Riley B. King, known professionally as B. B. King, was an American singer-songwriter and record producer. King introduced a sophisticated style of soloing based on fluid string bending and shimmering vibrato that influenced many blues electric guitar players. King was inducted into the Rock and Roll Hall of Fame in 1987, is one of the most influential blues musicians of all time, earning the nickname "The King of the Blues", is considered one of the "Three Kings of the Blues Guitar". King performed tirelessly throughout his musical career, appearing on average at more than 200 concerts per year into his 70s. In 1956 alone, he appeared at 342 shows. King was born on a cotton plantation in Itta Bena and worked at a cotton gin in Indianola, Mississippi, he was attracted to music and the guitar in church, began his career in juke joints and local radio. He lived in Memphis and Chicago, as his fame grew, toured the world extensively. King died at the age of 89 in Las Vegas, Nevada, on May 14, 2015. Riley B. King was born on September 16, 1925, on the Berclair cotton plantation near the town of Itta Bena, the son of sharecroppers Albert and Nora Ella King.
He considered the nearby city of Mississippi to be his home. When King was four years old, his mother left his father for another man, so he was raised by his maternal grandmother, Elnora Farr, in Kilmichael, Mississippi. While young, King sang in the gospel choir at Elkhorn Baptist Church in Kilmichael. King was attracted to the Pentecostal Church of God in Christ because of its music; the local minister performed with a Sears Roebuck Silvertone guitar during services. The minister taught King his first three chords, it seems that at the age of 12 he purchased his first guitar for $15.00, although another source indicates he was given his first guitar by Bukka White, his mother's first cousin. In November 1941, "King Biscuit Time" first aired, broadcasting on KFFA in Arkansas, it was a radio show featuring the Mississippi Delta blues. King listened to it while on break at a plantation. A self-taught guitarist, he wanted to become a radio musician. In 1943, King left Kilmichael to work as a tractor driver and play guitar with the Famous St. John's Gospel Singers of Inverness, performing at area churches and on WGRM in Greenwood, Mississippi.
In 1946, King followed Bukka White to Tennessee. White took him in for the next ten months. However, King returned to Mississippi shortly afterward, where he decided to prepare himself better for the next visit, returned to West Memphis, two years in 1948, he performed on Sonny Boy Williamson's radio program on KWEM in West Memphis, where he began to develop an audience. King's appearances led to steady engagements at the Sixteenth Avenue Grill in West Memphis, to a ten-minute spot on the Memphis radio station WDIA; the radio spot became so popular that it became the Sepia Swing Club. He worked at WDIA as a singer and disc jockey, where he was given the nickname "Beale Street Blues Boy" shortened to "Blues Boy", to B. B, it was there. King said, "Once I'd heard him for the first time, I knew I'd have to have myself.'Had' to have one, short of stealing!" In the late 1940s and early 1950s, King was a part of the blues scene on Beale Street. "Beale Street was where it all started for me," King said.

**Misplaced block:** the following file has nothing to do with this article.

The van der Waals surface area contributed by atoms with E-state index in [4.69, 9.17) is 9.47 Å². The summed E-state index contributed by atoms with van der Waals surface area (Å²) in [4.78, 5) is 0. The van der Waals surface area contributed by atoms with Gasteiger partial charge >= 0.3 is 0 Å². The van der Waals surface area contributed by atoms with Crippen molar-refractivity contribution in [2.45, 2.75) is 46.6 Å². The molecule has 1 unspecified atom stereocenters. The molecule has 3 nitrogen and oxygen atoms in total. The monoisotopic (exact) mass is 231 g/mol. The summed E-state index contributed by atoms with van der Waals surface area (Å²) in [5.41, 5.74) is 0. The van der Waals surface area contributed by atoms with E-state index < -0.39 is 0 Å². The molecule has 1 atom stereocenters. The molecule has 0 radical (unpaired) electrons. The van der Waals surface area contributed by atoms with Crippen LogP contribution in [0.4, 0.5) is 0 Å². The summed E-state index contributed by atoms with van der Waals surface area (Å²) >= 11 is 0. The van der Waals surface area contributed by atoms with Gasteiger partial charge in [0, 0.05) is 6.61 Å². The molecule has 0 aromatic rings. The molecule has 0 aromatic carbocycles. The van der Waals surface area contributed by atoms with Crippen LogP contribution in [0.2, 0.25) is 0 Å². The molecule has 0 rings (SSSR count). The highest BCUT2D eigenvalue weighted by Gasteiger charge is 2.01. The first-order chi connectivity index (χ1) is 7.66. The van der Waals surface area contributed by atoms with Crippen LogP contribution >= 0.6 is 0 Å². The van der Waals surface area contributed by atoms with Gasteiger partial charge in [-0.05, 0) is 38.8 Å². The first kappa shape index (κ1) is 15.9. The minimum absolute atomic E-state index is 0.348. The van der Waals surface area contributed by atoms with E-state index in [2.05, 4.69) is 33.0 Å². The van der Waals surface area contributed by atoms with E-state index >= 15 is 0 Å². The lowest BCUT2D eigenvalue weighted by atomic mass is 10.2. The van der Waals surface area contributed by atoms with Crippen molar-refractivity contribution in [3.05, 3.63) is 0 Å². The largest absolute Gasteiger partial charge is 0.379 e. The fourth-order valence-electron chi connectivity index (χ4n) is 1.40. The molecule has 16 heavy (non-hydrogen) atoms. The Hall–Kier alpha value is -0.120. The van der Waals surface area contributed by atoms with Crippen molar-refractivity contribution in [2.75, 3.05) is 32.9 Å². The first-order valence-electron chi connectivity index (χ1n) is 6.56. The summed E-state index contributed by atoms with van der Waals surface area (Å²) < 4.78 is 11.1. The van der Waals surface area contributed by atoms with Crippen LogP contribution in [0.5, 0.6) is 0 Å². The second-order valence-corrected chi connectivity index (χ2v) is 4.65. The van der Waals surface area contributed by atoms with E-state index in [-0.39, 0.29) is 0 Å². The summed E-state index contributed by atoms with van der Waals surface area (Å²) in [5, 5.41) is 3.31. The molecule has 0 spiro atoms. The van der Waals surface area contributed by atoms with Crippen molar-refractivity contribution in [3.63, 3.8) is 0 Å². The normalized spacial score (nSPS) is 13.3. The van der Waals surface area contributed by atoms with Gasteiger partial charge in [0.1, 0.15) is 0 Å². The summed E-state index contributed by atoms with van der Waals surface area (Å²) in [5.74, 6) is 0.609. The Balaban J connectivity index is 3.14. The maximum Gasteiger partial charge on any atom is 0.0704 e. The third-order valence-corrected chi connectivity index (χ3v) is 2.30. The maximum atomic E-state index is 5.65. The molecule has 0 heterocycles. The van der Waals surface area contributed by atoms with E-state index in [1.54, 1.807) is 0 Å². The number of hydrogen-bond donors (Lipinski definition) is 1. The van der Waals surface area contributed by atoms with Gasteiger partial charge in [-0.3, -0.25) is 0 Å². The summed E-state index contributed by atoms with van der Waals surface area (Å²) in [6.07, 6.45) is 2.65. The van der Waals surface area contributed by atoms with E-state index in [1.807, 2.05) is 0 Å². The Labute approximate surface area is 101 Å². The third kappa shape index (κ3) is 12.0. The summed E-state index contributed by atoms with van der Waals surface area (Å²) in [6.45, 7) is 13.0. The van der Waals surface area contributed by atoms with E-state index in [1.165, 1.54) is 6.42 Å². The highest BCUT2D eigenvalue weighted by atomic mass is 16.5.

He performed with Johnny Ace and Earl Forest in a group called The Beale Streeters. According to King and Joe Bihari, Ike Turner introduced King to the Bihari brothers while he was a talent scout at Modern Records. In 1949, King began recording songs under contract with Los Angeles-based RPM Records, a subsidiary of Modern. Many of King's early recordings were produced by Sam Phillips, who founded Sun Records. Before his RPM contract, King had debuted on Bullet Records by issuing the single, "Miss Martha King", which did not chart well. "My first recordings were for a company out of Nashville called Bullet, the Bullet Record Transcription company," King recalled. "I had horns that first session. I had Phineas Newborn on piano. I had Tuff Green on bass, Ben Branch on tenor sax, his brother, Thomas, on trumpet, a lady trombone player; the Newborn family were the house band at the famous Plantation Inn in West Memphis."King assembled his own band. B. King Review, under the leadership of Millard Lee.